Felicitas Vogelgesang, Roma Thamm, Timm Frerk, Thomas G. Grobe, Joachim Saam, Catharina Schumacher, Julia Thom
    Deutsches Ärzteblatt international.2024;[Epub]     CrossRef
  • Immeasurable Time Bias in Self-controlled Designs: Case-crossover, Case-time-control, and Case-case-time-control Analyses
    Han Eol Jeong, Hyesung Lee, In-Sun Oh, Kristian B. Filion, Ju-Young Shin
    Journal of Epidemiology.2023; 33(2): 82.     CrossRef
  • Feasibility of continuous distal body temperature for passive, early pregnancy detection
    Azure Grant, Benjamin Smarr, Dukyong Yoon
    PLOS Digital Health.2022; 1(5): e0000034.     CrossRef
  • Comparing self-reports to national register data in the detection of disabling mental and musculoskeletal disorders among ageing women
    Jeremi Heikkinen, Risto J. Honkanen, Lana J. Williams, Shae Quirk, Heikki Kröger, Heli Koivumaa-Honkanen
    Maturitas.2022; 164: 46.     CrossRef
  • Analytical Approaches to Reduce Selection Bias in As-Treated Analyses with Missing In-Hospital Drug Information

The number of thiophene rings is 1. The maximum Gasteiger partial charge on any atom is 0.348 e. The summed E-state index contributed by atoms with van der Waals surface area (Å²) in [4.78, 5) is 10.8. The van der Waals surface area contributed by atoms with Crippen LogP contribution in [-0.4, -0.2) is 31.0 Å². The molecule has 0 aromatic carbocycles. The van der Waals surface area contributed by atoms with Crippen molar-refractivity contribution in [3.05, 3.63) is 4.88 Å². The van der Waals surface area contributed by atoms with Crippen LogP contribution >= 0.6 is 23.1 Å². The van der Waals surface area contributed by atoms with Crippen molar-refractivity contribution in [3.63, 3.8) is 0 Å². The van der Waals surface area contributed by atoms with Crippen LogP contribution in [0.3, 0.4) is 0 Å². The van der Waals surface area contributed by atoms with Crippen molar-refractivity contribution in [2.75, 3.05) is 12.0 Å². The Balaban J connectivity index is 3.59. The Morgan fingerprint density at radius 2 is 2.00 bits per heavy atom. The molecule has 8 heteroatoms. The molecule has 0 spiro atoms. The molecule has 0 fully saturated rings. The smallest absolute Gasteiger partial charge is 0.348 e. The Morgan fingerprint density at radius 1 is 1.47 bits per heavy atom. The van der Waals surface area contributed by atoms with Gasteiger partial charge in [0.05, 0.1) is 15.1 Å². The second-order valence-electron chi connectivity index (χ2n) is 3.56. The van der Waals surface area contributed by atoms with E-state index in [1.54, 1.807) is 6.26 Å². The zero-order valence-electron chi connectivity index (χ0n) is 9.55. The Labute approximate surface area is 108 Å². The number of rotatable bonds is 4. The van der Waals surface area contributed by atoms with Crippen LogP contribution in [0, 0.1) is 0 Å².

Yeon-Hee Baek, Yunha Noh, In-Sun Oh, Han Eol Jeong, Kristian B. Filion, Hyesung Lee, Ju-Young Shin
    Drug Safety.2022; 45(10): 1057.     CrossRef
  • Trajectory and determinants of agreement between parental and physicians' reports of childhood atopic dermatitis
    Zhuoxin Peng, Stefanie Braig, Deborah Kurz, Johannes M. Weiss, Stephan Weidinger, Hermann Brenner, Dietrich Rothenbacher, Jon Genuneit
    Pediatric Allergy and Immunology.2022;[Epub]     CrossRef
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    Han Eol Jeong, In-Sun Oh, Hyesung Lee, Kristian B. Filion, Ju-Young Shin
    Journal of Clinical Epidemiology.2021; 131: 1.     CrossRef
  • Association between domperidone use and adverse cardiovascular events: A nested case‐control and case‐time‐control study
    Sun Mi Shin, Han Eol Jeong, Hyesung Lee, Ju‐Young Shin
    Pharmacoepidemiology and Drug Safety.2020; 29(12): 1636.     CrossRef
  • Feasibility of continuous fever monitoring using wearable devices